'Full-flower supermoon' rises as world starts to emerge from lockdowns

The year's two previous supermoons occurred in March and April.

The pink supermoon rises over the Shard skyscraper in an astronomical event that occurs when the Moon is closest to the Earth in its orbit, making it appear much larger and brighter than usual, in London, Britain, April 7, 2020 (photo credit: REUTERS)
The pink supermoon rises over the Shard skyscraper in an astronomical event that occurs when the Moon is closest to the Earth in its orbit, making it appear much larger and brighter than usual, in London, Britain, April 7, 2020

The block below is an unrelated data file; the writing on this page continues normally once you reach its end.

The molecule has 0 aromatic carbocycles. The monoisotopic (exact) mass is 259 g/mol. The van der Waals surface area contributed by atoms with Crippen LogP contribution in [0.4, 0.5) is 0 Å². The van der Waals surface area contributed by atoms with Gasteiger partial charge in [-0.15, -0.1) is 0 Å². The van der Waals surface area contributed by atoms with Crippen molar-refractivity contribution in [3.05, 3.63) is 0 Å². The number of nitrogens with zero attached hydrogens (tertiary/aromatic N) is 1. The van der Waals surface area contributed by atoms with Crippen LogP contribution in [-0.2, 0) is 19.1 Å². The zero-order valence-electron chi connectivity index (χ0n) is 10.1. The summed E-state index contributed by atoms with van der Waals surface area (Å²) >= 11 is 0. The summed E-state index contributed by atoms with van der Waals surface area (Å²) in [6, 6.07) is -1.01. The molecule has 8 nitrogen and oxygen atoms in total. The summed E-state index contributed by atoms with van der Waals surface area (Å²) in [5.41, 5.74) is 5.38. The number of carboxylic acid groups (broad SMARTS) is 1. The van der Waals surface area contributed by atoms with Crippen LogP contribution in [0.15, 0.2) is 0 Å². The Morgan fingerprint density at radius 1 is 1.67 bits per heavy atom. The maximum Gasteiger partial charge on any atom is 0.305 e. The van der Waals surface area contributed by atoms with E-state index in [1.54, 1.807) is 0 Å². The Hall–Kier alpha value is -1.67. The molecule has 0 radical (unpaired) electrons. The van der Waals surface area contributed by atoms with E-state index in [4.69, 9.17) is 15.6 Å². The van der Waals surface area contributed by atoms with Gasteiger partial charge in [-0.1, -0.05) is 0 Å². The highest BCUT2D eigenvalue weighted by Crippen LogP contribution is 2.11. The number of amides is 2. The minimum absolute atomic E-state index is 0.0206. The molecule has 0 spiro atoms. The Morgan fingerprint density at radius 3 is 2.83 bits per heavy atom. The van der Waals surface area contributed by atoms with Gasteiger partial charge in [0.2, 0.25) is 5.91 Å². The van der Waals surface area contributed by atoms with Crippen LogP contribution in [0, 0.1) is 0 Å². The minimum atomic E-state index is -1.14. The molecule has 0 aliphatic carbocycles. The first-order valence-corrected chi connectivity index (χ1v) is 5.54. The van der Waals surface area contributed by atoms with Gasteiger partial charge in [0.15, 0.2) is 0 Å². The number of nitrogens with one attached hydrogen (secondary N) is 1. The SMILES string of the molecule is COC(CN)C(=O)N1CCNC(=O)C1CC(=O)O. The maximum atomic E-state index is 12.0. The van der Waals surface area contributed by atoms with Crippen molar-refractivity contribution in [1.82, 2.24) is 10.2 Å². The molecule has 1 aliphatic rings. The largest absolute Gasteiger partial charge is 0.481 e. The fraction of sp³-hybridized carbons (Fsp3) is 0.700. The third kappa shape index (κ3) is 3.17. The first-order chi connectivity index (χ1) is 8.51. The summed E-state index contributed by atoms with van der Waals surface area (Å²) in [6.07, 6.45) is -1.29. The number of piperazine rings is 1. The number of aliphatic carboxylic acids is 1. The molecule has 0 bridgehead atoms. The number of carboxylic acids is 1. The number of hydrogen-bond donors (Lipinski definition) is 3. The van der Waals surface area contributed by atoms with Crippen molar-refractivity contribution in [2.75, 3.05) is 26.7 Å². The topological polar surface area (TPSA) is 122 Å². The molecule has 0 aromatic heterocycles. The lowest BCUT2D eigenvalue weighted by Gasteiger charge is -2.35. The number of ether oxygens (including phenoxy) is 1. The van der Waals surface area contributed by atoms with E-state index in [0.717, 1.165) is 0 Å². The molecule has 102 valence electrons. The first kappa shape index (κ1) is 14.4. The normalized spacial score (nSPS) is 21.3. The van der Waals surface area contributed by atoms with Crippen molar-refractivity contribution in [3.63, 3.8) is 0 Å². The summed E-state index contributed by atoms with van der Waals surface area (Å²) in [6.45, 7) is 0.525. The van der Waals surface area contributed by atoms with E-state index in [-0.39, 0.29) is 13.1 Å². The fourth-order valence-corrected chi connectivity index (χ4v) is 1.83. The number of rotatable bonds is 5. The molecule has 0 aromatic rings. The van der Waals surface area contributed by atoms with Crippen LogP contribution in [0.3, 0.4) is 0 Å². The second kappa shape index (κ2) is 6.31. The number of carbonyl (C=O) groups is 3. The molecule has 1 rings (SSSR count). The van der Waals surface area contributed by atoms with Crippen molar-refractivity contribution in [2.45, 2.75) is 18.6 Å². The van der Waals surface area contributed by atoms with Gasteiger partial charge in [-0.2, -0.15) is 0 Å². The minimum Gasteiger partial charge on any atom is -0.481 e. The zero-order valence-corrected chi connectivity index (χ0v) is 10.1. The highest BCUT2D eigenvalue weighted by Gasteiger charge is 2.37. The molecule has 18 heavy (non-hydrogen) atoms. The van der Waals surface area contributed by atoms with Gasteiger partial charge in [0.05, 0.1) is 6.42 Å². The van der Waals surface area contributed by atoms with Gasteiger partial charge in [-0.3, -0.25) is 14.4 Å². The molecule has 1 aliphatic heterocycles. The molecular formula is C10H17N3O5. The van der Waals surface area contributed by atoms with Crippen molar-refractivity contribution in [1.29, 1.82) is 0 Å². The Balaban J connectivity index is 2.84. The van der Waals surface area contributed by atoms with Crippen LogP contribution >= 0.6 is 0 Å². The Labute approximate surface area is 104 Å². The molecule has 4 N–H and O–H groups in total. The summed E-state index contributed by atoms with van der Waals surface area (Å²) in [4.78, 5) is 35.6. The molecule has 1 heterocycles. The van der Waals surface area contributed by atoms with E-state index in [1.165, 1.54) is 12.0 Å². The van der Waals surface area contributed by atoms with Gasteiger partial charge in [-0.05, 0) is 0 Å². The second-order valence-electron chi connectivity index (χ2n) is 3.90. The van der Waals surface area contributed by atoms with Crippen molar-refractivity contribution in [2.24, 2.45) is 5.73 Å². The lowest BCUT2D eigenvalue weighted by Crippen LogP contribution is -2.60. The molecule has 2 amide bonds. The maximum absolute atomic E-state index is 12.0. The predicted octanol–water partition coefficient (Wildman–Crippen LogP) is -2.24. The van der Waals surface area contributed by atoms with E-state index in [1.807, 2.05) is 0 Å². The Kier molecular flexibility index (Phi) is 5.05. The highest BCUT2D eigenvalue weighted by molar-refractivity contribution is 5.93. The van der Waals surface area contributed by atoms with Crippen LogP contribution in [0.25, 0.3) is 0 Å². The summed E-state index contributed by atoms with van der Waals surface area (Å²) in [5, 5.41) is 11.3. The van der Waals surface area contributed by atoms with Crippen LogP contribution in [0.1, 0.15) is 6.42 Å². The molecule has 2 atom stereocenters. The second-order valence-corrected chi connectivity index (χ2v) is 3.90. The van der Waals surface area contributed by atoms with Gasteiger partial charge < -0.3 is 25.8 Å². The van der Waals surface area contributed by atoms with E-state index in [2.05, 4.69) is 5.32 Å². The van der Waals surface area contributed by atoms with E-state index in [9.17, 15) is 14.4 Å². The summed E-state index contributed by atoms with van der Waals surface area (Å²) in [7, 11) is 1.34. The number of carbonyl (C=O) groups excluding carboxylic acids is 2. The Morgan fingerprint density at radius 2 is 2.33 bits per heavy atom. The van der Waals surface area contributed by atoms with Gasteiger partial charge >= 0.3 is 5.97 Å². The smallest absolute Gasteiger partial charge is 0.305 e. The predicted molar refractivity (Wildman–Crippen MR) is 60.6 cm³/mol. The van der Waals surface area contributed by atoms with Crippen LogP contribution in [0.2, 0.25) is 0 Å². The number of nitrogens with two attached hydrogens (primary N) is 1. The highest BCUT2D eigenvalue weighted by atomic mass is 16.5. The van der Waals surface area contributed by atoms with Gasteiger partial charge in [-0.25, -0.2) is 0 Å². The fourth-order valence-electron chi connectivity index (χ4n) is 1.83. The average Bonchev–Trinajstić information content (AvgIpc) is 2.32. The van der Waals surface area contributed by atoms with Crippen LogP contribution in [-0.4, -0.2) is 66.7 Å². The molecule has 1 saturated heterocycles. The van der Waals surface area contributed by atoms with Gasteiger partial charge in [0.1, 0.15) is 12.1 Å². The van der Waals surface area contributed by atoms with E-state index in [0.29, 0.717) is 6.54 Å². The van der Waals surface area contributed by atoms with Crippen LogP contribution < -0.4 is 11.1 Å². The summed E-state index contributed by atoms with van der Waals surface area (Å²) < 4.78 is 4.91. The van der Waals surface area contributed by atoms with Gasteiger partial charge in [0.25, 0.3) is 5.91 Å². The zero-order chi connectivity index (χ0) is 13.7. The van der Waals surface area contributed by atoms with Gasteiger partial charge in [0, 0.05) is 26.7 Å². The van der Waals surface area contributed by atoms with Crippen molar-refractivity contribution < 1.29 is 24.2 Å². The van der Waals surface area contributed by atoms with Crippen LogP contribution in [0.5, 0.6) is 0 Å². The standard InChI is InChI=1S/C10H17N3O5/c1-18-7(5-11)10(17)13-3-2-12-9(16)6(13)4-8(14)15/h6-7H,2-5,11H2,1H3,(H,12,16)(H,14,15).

(photo credit: REUTERS)
The last "supermoon" of 2020 rose in the night sky on Thursday over a world beginning to re-emerge after weeks of coronavirus-related lockdowns.
The supermoon phenomenon occurs when the moon is within 10% of its closest distance to the Earth at the full moon. May's full moon - at the height of the Northern Hemisphere spring - is also called a "flower moon" - hence Thursday's "full-flower supermoon."
The year's two previous supermoons occurred in March and April.
Clouds over much of Europe and Asia obscured views of the moon, which appears slightly larger than usual - and the streets remained relatively quiet, with many countries still imposing coronavirus-related restrictions.
But from Hong Kong to Jerusalem to Caracas, some locals donned masks and ventured out to take photos of the celestial spectacle.


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